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Don't Let It Weigh On You, Pete Part IX

Good Sleep Hygiene Can Improve Your Academic Performance, Research Study Finds



High school and college students with poor sleep hygiene are more likely to have poor grades, according to research findings discussed at SLEEP 2011, the 25th Anniversary Meeting of the Associated Professional Sleep Societies LLC (APSS). Scientists learned that high school students who preferred to stay up late at night tend to have poor GPAs, upon entering college the problem worsened and continued through their senior year.

Lead researcher and study author Jennifer Peszka, PhD, associate professor of psychology at Hendrix College in Conway, Arkansas said "Sleep hygiene is a set of voluntary behaviors that you can change." She added that "If they are related to college performance, then students could make small changes that can help them do better."

Sleep scientists define "sleep hygiene" as healthy sleeping habits e.g. establishing a sleeping routine and refraining from caffeine consumption later in the day and at night. 

Jennifer Peszka, David Hastin, PhD from the University of Arkansas at Little Rock and John Harsh, PhD,  from the University of Southern Mississippi studied 89 college students who provided the researchers with access to the high school and college academic information. During the summer just before starting their freshman year at college the students completed questionnaires related to their sleep habits, sleep preferences, and how they slept when they were in high school.

The researchers also examined the time of day which people prefer to be awake ("chronotype"). The questionnaires revealed some interesting relationships between academic performance and sleep hygiene.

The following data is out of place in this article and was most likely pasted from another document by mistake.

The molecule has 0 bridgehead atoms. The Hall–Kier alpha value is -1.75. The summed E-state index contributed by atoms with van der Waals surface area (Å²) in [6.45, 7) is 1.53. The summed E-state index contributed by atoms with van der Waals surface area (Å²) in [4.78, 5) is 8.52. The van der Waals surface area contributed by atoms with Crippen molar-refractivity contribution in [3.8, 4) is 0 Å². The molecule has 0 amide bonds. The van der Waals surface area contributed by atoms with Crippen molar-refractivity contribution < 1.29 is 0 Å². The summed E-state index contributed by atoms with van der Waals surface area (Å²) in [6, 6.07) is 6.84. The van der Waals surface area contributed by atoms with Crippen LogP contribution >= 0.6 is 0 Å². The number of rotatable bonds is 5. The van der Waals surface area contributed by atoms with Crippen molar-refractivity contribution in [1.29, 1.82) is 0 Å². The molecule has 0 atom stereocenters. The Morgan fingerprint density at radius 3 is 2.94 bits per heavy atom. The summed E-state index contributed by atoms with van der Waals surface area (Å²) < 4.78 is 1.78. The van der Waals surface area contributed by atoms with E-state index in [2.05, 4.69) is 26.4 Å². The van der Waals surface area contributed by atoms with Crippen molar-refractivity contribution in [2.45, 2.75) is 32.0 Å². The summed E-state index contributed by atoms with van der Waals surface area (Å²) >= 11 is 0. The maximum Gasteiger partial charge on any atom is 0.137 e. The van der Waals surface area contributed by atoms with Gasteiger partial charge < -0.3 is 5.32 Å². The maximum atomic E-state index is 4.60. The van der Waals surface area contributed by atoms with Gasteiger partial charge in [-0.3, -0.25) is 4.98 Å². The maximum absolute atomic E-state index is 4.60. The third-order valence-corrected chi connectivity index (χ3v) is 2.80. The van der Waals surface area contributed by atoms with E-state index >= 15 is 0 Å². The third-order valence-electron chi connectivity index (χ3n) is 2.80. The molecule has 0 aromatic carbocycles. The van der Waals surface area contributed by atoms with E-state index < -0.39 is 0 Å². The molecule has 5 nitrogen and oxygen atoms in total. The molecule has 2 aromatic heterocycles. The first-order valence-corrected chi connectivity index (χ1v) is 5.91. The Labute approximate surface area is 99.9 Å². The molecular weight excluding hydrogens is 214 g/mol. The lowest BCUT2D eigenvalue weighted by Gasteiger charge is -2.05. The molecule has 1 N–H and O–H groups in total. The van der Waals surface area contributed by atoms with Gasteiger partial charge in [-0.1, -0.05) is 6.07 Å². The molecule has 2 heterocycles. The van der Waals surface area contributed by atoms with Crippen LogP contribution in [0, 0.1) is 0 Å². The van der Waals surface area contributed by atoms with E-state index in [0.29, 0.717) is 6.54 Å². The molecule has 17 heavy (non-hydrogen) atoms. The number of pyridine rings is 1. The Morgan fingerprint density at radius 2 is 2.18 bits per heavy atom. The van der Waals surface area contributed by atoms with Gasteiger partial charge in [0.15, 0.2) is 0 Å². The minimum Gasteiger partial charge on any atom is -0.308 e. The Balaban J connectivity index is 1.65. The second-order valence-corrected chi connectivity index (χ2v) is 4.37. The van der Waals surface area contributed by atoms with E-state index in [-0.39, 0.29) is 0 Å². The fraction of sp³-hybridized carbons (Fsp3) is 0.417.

1. Students who preferred to stay up late had lower GPAs transitioning from high school to college and had a lower GPA than college students who went to bed earlier.  
  2. "Evening type" freshman had a GPA of 2.84 which was significantly lower than the combined GPA (3.18) of morning and intermediate types.
  3. By their senior year of college, students who shifted their sleep preferences to become more like those who didn't stay up late improved their grades.

These findings led Peszka and her colleagues to conclude that students who understood their chronotype and practiced good sleep hygiene could improve their academic performance in school.


What Does The Sleep Study Mean To You?

Peszka's study reveals that poor sleep hygiene is linked to poor academic performance. Poor sleeping habits have long term consequences that go far beyond academic. For example, David Mastin at the University of Arkansas at Little Rock recently discovered that sleep deprived college students were more likely to suffer psychological problems than those who sleep more soundly (read my article "Sleepy College Students Blame Others When Things Go Wrong"). Furthermore, various research, including the Washington Sleep Cohort Study, have found a relationship between weight gain and sleep deprivation (read my article "Get Some Sleep!"), not seen in people who have good sleeping habits.

The good news about Peszka's study is that bad habits can be corrected. Learning how to sleep can have a positive impact on your quality of life. Pay close attention to your sleep rhythms and modify behaviors that hinder your ability to get to sleep on time. You'll be glad that you did.


God is always God. He has been, is and always will be the I AM.

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Article Source

American Academy of Sleep Medicine.


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